A Sandy Beach Almanac

You've landed at Sandy Beach, NSW, Australia: Lat. -30.15331, Long. 153.19960, UT +10:00 – local map & zoom Google map. I live in a cabin on this beach, 25 kilometres north of the traffic and shops of Coffs Harbour, 600 km north of Sydney. My intention is to post observations of Nature and life within 1 km (1,000 paces) of my South Pacific home.


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Sunday, March 27, 2005

Nightmare on Gum Street

A map of Sandy Beach will show that some of the streets, such as Pine Crescent, Maple Road and Chestnut Avenue, have been named after non-native species. A Chestnut Avenue in Australia is like a Gumtree Avenue in England or the USA -- perhaps a nice tribute to globalism, but otherwise not highly relevant.

Our naming of streets is reminiscent of our practices at Christmastime. I refer to the Australian 'cultural cringe' by which that which is native is considered less worthy than that which comes from the North. It just isn't Christmas in Oz without a Santa Claus sweltering in full winter gear on days when the tar is melting on the road. Melting, in fact, on roads named Elm, Pine and Chestnut more often than we should be proud of.

The trees that were here were seldom valued for their intrinsic values, but for their economic worth. I'm reminded of Oscar Wilde's saying that some people know the price of everything but the value of nothing. A tree was seen as either so many superfeet of timber, or something to turn into a stump which then had to be burned out to allow ploughing. The Australian motto, "If it moves, shoot it. If it doesn't, chop it down", should be engraved on our banknotes and emblazoned on our flag.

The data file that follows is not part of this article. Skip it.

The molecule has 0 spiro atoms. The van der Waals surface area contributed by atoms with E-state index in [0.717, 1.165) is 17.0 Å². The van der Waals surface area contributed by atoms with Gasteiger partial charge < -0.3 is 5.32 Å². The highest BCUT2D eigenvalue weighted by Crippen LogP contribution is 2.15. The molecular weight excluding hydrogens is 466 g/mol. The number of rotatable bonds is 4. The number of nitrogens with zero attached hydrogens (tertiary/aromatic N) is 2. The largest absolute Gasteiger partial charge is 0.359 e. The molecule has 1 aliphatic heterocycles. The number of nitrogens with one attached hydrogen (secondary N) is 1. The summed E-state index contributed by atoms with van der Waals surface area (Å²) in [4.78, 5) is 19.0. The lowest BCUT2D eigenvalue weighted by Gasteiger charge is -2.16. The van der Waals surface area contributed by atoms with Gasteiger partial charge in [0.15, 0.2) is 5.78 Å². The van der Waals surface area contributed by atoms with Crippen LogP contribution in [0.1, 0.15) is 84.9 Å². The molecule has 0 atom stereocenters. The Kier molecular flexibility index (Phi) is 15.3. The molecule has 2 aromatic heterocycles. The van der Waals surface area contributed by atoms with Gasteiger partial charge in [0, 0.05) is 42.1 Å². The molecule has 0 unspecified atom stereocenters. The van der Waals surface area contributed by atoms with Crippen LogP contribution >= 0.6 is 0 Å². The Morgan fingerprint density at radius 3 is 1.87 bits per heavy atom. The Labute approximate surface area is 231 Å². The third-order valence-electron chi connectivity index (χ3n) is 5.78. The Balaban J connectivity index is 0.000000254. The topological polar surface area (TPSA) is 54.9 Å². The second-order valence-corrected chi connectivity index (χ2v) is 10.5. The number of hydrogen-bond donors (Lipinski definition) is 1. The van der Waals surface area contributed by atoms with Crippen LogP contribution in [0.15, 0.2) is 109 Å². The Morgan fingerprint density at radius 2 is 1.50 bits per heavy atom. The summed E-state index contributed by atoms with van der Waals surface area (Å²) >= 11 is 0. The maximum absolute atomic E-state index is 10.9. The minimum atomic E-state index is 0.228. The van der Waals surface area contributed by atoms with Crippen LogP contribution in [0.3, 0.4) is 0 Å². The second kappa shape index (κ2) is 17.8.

On the other hand, some of the local streets have been named after trees that do belong in the hinterland of Sandy Beach, but which are not so easy to find these days. Ironbark, Turpentine, Redbox, Acacia ... the trees haven't entirely disappeared, but, sadly, many people will know their names only from street signs. How many of us know what Sandy Beach might have looked like before the cattle grazers, banana farmers and real estate developers came in? I have to admit, it isn't that easy to imagine.

There would have been wetlands, but the farmers and developers, and no doubt the mapmakers, would have used the word 'swamp' for these. Behind the frontal dunes and back to the hills that now carry bananas would have been something like the relatively little relict forest that we've saved like a ship in a bottle for future generations, and which we call Moonee Beach Nature Reserve. It's a good idea to walk through that relic and get a feel for what Sandy was like, and how much better Sandy could have been designed for human habitation in concert with Nature. And maybe we won't keep making the same mistakes (though another such big mistake is on the drawing boards as I write).

Up and down the coast the story is the same. Maple Avenues and Elm Streets and mini-memorials to fallen forests. From about Kempsey north, stretching many hundreds of kilometres into Queensland, little more than a century ago was a huge cedar forest so dense that, we are told, to walk through it was scarcely to see the sky at any time through the canopy.

The cedar was all cut down (so now other species, many of them weeds, grow up) and shipped to Britain as the ballast in ships. There, our cedar was turned into building materials and furniture, mostly for the richer British people. Today, not only can you not find a cedar tree in Australia for love nor money, the prospect of finding a bit of cedar furniture is minimal except for the wealthy -- it's all in the UK, with a few ultra-expensive items remaining in a few mansions. (Sometimes, a poor bloke like me gets lucky and his grandfather bought a 19th-century Post Office cupboard and gave it to his young grandson back in the early '60s.)

It's a beautiful place, Sandy Beach, and was once a beautiful coastal forest. How easily and often do I forget. Just taking a flaneur around the village and looking at the street signs was a very good reminder.


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